Book (Edited Collection)
Epistemic Consequentialism (2018) Ahlstrom-Vij & Dunn (eds.), Oxford University Press.
Epistemic consequentialism maintains that epistemic norms are genuine norms in virtue of the way in which they are conducive to epistemic value, whatever epistemic value may be. So, for example, the epistemic consequentialist might say that it is a norm that beliefs should be consistent, in that holding consistent beliefs is the best way to achieve the epistemic value of accuracy. Thus epistemic consequentialism is structurally similar to the family of consequentialist views in ethics. This volume presents new work on this topic in both formal and traditional epistemology, by authors that are sympathetic to the view and those who are critical of it. Contributors include: Kristoffer Ahlstrom-Vij, Amanda Askell, Michael Caie, Julia Driver, Jeffrey Dunn, Sophie Horowitz, James Joyce, Hilary Kornblith, Clayton Littlejohn, Christopher Meacham, Alejandro Pérez Carballo, Richard Pettigrew, Nancy Snow, and Ralph Wedgwood.
“Accuracy, Verisimilitude, and Scoring Rules” (forthcoming) Australasian Journal of Philosophy (penultimate draft)
Fallis & Lewis (2016) have recently argued against many popular scoring rules (such as the Brier score) as genuine measures of accuracy for degrees of belief. I respond to this argument, in part by noting that it fails to account for verisimilitude–that certain false hypotheses might be closer to the truth than other false hypotheses. Along the way I address Oddie’s (forthcoming) recent arguments that no proper score can account for verisimilitude.
“Epistemic Free-Riding” (2018) in Epistemic Consequentialism, Ahlstrom-Vij & Dunn (eds.), Oxford University Press. (penultimate draft)
I argue that if we adopt a version of epistemic consequentialism then there are realistic cases of epistemic free-riding. These are cases where each member of a group pursuing the goal of individual accuracy leads the group to overall be less accurate.
Consequentialists in ethics famously face certain sorts of seemingly objectionable trade-offs (e.g., killing one healthy patient to save five who will otherwise die). Some have alleged that epistemic consequentialists face similar sorts of objectionable trade-offs. Some of these same people have alleged that reliabilism about justification is a form of epistemic consequentialism. Hence, reliabilists face objectionable trade-offs. We argue that this conclusion is too quick and indeed equivocates on ‘consequentialism’.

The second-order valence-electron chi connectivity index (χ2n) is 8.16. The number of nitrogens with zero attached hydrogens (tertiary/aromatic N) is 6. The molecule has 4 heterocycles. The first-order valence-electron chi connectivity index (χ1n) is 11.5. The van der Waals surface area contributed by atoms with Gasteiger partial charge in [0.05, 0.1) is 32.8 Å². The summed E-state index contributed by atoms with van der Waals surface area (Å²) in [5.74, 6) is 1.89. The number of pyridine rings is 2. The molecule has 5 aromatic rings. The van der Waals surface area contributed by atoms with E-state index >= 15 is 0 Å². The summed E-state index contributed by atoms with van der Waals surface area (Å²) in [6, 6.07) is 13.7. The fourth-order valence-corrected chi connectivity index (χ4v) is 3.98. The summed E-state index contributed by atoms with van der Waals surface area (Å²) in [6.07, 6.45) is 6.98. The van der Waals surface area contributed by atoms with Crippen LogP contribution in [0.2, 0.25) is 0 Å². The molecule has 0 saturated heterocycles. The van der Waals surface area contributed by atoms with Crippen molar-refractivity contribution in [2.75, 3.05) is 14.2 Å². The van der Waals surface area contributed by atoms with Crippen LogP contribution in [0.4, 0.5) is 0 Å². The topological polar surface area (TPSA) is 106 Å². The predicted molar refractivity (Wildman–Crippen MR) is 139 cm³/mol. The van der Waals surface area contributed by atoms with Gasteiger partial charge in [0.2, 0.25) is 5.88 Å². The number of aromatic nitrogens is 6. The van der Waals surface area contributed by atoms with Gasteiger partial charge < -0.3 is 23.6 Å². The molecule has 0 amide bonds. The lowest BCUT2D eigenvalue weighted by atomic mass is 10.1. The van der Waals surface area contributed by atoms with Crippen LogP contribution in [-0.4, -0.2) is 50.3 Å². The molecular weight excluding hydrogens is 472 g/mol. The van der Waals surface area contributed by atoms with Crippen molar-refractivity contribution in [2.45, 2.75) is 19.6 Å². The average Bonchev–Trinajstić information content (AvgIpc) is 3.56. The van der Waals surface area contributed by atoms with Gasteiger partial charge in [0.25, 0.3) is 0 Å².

“Epistemic Consequentialism“, Internet Encyclopedia of Philosophy.
We often evaluate belief-forming processes, agents, or entire belief states for reliability. This is normally done with the assumption that beliefs are all-or-nothing. How does such evaluation go when we’re considering beliefs that come in degrees? I argue that a natural answer to this question is incorrect, and propose in its place an alternative answer that is based on the notion of calibration.
In “What Is Justified Belief?” Alvin Goldman proposed a simple form of reliabilism about justification. In Epistemology and Cognition, Goldman offered a more complicated version of reliabilism, which he has endorsed as superior to the simple version. In this paper I clarify both versions of reliabilism, and argue that the simpler model is preferable.
“Fried Eggs, Thermodynamics, and the Special Sciences” (2011) British Journal for the Philosophy of Science, 62: 71-98. (penultimate draft)
Drafts/Works In Progress
“Group Inquiry and Peer Disagreement” (no longer working on)
“Epistemic Consequentialism and Epistemic Trade-offs” (no longer working on)